Okey Anazonwu, a senior lecturer in the department of Psychology, Nnamdi Azikiwe University, UNIZIK Awka, concurred that the economic situation in Nigeria plays a role in the rising rate of suicide. “Frustration is generally the cause of suicide. Frustration leads to depression and suicide is the extreme case of frustration. Frustration is caused by anything that stops one from reaching his goal, and, this depends on how people try to tackle their needs. In some cases, frustration makes one to become aggressive.”
Despite the focus on Nigerian youths, suicide appears to have become a global challenge. According to a 2013 data released by the World Health Organisation, WHO, suicide rate has increased by 60 percent worldwide in the last 45 years. The report added that suicide is now among the three leading causes of death among people aged between 15and 44.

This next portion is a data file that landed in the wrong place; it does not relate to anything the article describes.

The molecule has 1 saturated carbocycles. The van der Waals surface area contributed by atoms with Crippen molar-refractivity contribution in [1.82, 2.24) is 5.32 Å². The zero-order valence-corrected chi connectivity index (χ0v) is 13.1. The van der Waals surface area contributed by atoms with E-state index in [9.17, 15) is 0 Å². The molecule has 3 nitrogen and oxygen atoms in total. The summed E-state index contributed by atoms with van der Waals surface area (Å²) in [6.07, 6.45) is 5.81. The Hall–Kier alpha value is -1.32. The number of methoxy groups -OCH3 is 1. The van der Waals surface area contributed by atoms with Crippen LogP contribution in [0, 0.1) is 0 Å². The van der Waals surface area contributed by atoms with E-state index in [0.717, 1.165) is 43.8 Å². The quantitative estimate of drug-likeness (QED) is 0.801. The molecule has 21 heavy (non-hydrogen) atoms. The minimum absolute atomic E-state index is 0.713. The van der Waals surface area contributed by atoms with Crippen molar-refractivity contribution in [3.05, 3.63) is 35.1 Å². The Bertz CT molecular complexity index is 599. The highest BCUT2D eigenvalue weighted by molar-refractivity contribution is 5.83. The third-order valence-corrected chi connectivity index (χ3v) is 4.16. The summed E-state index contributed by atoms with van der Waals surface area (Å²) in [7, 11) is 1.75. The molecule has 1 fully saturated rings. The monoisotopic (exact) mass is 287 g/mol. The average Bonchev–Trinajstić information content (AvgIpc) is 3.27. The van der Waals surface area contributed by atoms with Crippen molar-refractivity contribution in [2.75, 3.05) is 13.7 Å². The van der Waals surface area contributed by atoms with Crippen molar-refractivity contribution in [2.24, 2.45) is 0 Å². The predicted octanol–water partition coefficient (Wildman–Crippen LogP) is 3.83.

The WHO also reports that an average of 3,000 people commits suicide daily in the world and that for every person who completes a suicide, 20 or more may end up doing it. The global statistics notwithstanding, the rising rate of suicide in Nigeria is worrisome because the various religious and ethnic beliefs in the country are clearly against it.
Speaking on a radio programme on the topic in Abuja recently, Sheikh Rimi Jega, an Islamic cleric, said Islam, as a religion forbids suicide. “Whoever commits suicide in Islam, according to Prophet Muhammad, will go to hell.” On the same programme, Chiedozie Anyanwu, a pastor, submitted that it was also against Christian norms to commit suicide. “Suicide is a crime against God. The bible places a curse on anyone who hangs himself on a tree. A person who commits suicide does so because he has come to a situation where he is unable to cope with the reality of life and feels the best option is to die.”